LONDON (Reuters) – The world’s largest asset manager BlackRock (NYSE:) has cut its stance on government bonds, preferring equities in light of the COVID-19 vaccine rollout and potentially up to $2.8 trillion of additional U.S. fiscal spending this year.
In a weekly commentary note, strategists at BlackRock Investment Institute said the firm was increasing its ‘underweight’ on U.S. Treasuries. Yields on U.S. Treasuries, which move inverse to price, have hit their highest levels since February 2020 this week as investors have sold government bonds.
The asset manager also said it was upgrading European stocks to a ‘neutral’, noting that it saw room for the market to close a valuation gap with the rest of the world. It downgraded credit and euro area peripheral bonds and to ‘neutral’.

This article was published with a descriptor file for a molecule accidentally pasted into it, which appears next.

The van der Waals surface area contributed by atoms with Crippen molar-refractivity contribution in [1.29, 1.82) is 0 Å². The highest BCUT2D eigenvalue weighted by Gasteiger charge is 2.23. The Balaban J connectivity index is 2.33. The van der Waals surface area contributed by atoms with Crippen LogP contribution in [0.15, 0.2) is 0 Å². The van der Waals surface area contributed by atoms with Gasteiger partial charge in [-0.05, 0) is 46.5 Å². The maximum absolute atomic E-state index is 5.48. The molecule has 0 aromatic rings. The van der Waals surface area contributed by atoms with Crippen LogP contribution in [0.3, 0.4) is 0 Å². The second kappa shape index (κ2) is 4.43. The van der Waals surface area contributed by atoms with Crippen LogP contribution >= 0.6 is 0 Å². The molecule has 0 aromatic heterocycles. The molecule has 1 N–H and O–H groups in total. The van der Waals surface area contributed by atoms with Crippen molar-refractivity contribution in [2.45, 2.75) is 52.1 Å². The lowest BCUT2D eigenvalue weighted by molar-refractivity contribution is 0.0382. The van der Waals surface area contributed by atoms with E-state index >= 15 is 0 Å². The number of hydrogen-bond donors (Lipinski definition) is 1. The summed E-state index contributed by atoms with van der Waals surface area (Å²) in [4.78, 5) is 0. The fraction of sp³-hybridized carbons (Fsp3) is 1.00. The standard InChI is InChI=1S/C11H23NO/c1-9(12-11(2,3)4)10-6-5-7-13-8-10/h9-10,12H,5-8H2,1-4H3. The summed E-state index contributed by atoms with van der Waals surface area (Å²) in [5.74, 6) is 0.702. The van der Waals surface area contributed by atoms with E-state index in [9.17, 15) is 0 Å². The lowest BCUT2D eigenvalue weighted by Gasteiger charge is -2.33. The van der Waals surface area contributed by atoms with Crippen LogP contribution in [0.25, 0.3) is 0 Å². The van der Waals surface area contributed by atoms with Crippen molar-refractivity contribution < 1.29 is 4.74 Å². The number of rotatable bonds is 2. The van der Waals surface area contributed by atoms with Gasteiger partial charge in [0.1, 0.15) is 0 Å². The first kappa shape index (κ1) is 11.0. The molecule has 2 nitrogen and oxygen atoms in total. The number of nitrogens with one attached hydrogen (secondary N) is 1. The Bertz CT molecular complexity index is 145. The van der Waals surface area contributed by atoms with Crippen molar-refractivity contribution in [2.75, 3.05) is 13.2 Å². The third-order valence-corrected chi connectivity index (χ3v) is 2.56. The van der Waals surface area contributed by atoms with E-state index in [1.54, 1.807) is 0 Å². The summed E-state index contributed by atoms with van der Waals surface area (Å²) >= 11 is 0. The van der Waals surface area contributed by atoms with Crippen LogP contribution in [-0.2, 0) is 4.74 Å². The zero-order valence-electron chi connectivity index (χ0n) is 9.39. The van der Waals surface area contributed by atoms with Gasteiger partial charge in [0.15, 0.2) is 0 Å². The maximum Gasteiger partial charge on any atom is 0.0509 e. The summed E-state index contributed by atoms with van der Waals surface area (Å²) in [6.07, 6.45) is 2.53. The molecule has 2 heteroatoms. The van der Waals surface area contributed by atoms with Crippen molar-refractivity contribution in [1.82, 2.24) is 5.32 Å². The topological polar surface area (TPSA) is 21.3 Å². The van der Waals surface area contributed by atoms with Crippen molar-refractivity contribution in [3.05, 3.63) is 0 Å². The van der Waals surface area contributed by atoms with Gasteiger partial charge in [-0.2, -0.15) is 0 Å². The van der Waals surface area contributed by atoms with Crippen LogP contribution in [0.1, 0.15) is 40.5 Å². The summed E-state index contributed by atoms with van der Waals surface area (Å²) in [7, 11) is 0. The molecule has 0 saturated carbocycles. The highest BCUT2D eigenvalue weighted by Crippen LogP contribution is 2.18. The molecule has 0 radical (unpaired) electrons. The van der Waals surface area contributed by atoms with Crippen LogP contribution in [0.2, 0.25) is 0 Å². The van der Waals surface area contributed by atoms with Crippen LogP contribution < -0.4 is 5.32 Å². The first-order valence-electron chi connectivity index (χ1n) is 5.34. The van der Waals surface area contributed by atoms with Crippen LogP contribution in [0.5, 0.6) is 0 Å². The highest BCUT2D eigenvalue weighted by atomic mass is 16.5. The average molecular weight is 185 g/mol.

BlackRock also said it was debuting an ‘overweight’ call on UK equities in the wake of Brexit, while retaining it overweight stance on U.S. and emerging market stocks and underweight on Japanese stocks.
100 and have underperformed global stock market indices since the start of 2016, the year the country voted to exit the European Union.
“We expect our new nominal theme of stronger growth and a muted response in nominal bond yields to higher inflation to further play out, even after significant market moves,” strategists at the BII said in the note.
“This supports our tactically pro-risk stance. A key risk is a further increase in long-term yields as markets grapple with an economic restart that could beat expectations.”
“This could spark bouts of volatility, even though we believe the Fed would lean against any sharp moves for the time being.”
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